Godzilla x Kong: The New Empire

The fifth film in the 'Monsterverse' franchise gets Godzilla and King Kong on the same team — and sees returning filmmaker Adam Wingard again embrace fun chaos.
Sarah Ward
March 28, 2024

Overview

Godzilla is finally an Oscar-winner. It's about time. But the septuagenarian reptile didn't score Hollywood's top trophy for curling up in the Colosseum for a snooze, rocking electric-pink spikes, thundering into Hollow Earth — the world literally within our world where titans spring from — and teaming up with King Kong to take on a rival giant ape that rides an ice-breathing kaiju and uses a skeletal spine as a rope. Japan's exceptional Godzilla Minus One, which took home 2024's Academy Award for Best Visual Effects, wasn't that kind of monster movie. Godzilla x Kong: The New Empire, which hails from the American-made Monsterverse, definitely is. Reaching cinemas in the same month as one of its titular figures received such a coveted filmmaking accolade, this sequel to 2021's Godzilla vs Kong is patently from the goofily entertaining rather than deeply meaningful brand of Godzilla flicks. Yes, there's room for both.

It might seem a hard job to follow up one of the best-ever takes on the nuclear-powered creature with an action-adventure-fantasy monster mash that also features a Hawaiian shirt-wearing veterinarian dropping in via helicopter to do dental work on King Kong, the return of the Monsterverse's resident conspiracy-theorist podcaster and a mini Kong called Suko — plus, in its very first minutes, several other animals being ripped apart by Godzilla and Kong. When he took on the gig of helming pictures in this franchise, however, You're Next, The Guest, Blair Witch and Death Note filmmaker Adam Wingard chose fun chaos. His two entries so far aren't dreaming of competing for thoughtfulness with the movies coming out of the country that created Godzilla. Rather, they're made with affection for that entire legacy, and also Kong's, which dates back even further to 1933. Getting audiences relishing the spectacle of this saga is the clear aim, then — and Wingard's attempts put exactly that in their sights above all else.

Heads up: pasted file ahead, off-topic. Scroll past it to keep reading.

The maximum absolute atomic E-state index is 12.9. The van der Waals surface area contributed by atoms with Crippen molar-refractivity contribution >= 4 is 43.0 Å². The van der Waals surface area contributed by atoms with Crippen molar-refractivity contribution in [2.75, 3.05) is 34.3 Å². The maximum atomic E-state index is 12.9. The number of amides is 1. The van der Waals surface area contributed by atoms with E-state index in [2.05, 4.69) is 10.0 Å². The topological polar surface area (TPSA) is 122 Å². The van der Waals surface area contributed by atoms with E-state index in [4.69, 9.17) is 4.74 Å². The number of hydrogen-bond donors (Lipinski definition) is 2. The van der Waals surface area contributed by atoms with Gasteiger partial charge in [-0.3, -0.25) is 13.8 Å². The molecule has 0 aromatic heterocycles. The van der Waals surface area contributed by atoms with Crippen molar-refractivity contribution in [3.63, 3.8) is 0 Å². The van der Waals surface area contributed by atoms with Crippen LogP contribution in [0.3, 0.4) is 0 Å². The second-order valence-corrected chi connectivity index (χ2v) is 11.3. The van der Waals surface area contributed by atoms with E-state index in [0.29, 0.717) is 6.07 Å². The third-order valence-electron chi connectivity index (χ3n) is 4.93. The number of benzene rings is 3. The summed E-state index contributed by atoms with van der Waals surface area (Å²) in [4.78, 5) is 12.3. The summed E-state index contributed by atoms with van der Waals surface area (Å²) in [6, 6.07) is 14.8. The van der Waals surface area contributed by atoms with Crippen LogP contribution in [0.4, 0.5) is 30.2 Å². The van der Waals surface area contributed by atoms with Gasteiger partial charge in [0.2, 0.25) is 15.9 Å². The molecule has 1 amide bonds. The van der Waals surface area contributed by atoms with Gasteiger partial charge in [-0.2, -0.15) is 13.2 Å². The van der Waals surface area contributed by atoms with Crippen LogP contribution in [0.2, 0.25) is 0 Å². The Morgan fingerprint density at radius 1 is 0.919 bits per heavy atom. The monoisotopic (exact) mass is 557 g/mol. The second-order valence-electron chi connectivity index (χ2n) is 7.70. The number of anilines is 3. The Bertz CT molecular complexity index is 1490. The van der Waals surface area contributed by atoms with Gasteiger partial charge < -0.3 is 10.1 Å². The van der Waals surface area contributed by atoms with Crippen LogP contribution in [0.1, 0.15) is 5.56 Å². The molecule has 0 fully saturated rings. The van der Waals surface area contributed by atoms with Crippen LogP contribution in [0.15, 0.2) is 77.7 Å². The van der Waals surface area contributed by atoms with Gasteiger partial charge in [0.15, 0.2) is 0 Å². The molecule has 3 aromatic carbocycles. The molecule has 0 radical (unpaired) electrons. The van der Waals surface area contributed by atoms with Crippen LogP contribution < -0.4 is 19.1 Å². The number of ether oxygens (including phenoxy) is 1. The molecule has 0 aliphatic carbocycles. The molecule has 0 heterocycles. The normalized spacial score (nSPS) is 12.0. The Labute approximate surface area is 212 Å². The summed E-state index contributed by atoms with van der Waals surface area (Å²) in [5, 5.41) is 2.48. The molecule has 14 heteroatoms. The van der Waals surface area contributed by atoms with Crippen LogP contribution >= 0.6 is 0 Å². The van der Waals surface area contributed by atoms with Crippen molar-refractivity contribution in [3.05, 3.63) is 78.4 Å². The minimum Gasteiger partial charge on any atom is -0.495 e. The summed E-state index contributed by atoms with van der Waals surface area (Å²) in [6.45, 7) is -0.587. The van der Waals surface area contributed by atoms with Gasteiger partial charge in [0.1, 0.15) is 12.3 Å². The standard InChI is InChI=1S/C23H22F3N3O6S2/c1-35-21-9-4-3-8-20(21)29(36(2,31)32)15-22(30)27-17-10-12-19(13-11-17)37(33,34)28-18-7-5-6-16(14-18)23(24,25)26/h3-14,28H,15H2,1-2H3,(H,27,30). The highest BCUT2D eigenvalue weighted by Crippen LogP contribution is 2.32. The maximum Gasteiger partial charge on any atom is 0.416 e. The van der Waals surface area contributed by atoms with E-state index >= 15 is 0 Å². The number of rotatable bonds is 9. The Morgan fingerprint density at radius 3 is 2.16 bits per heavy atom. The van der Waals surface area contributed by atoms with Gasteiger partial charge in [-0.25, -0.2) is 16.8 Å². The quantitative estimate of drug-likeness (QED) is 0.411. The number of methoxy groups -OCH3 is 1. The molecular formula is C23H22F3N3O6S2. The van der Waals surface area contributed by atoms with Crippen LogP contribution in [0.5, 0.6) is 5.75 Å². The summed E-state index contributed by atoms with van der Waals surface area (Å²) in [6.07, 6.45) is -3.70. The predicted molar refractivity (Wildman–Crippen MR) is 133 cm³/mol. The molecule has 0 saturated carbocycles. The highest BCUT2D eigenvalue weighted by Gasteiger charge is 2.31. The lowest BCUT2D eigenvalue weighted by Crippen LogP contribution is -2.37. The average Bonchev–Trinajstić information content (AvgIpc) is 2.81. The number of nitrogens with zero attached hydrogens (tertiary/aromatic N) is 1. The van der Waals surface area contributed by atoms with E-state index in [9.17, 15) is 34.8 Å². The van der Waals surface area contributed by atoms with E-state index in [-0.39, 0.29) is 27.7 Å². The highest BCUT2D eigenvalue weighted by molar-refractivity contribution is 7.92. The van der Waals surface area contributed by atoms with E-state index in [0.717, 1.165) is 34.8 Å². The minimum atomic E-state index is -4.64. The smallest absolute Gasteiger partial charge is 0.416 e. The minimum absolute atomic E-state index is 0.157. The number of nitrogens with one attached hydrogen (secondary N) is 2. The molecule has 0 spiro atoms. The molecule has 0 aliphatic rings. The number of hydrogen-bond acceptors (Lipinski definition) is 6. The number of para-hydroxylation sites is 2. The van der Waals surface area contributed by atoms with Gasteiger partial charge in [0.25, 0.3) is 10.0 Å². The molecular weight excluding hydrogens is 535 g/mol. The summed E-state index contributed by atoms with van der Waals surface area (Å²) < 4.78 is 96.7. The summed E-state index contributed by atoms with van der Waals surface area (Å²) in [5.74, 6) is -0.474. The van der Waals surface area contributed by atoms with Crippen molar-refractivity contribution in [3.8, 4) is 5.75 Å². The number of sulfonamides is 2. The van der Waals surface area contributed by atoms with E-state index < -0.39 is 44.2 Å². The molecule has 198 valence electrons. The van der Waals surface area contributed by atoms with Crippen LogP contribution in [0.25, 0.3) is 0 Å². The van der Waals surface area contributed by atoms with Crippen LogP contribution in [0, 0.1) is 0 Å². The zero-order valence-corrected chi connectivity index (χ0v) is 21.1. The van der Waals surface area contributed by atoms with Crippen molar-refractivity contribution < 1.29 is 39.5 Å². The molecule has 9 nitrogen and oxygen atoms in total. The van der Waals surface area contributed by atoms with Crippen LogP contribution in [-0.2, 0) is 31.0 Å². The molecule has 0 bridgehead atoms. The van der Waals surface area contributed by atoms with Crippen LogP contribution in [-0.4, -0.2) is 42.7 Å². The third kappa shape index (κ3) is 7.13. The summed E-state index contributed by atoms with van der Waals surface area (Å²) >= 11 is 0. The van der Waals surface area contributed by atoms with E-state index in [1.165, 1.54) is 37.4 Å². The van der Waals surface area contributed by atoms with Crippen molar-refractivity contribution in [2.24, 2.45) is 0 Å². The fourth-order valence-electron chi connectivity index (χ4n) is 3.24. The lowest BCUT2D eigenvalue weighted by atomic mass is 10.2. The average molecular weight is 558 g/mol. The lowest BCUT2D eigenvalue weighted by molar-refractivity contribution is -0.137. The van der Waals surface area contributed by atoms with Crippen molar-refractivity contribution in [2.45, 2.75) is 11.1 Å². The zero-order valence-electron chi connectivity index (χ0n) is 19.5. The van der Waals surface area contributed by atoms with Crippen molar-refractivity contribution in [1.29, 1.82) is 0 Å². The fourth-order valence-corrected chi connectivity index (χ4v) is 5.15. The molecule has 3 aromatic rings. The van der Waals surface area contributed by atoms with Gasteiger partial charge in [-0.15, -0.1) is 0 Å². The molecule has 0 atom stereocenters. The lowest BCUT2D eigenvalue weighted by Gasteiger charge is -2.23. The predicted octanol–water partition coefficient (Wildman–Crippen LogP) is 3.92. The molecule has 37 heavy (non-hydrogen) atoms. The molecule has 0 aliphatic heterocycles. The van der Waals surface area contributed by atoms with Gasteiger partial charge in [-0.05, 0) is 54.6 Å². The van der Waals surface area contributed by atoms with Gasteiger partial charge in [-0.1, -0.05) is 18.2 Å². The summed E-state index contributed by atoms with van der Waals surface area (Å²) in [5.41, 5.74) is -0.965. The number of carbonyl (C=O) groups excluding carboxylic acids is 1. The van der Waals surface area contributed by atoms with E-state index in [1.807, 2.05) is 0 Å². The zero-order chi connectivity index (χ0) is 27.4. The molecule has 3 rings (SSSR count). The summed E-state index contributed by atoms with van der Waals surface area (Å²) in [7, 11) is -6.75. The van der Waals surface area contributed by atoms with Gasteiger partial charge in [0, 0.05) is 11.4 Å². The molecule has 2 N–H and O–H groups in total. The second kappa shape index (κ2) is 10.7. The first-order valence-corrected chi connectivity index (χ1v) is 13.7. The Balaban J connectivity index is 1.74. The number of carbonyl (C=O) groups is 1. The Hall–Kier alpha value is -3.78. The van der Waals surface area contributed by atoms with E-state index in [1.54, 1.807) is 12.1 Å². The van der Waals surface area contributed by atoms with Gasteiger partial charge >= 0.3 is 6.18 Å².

It may also appear difficult for Godzilla x Kong: The New Empire to arrive so swiftly after related streaming series Monarch: Legacy of Monsters achieved a feat that hasn't been easy in the Monsterverse: delivering human drama that leaves an imprint. Godzilla vs Kong couldn't. 2014's Godzilla, 2017's Kong: Skull Island and 2019's Godzilla: King of the Monsters seesawed in their efforts (some admirably, some woefully). The small screen continues to reign supreme, but Godzilla x Kong: The New Empire values its people. There's fewer of them than in its predecessor, with just four at its core. Dumping exposition or acting as comic relief stay among their tasks, respectively, and yet Rebecca Hall (Resurrection) and Brian Tyree Henry (Atlanta) are treated better by the material in their saga comebacks. As the aforementioned monster zoologist, Dan Stevens (Welcome to Chippendales, and also from Wingard's The Guest) knows exactly the type of part and flick he's in; he's the bulk of the film's mood personified. As the orphaned teenager tied to Kong, and similarly cast out from her home as he has been, Kaylee Hottle (Magnum PI) capably remains the feature's human heart on what also becomes a coming-of-age journey.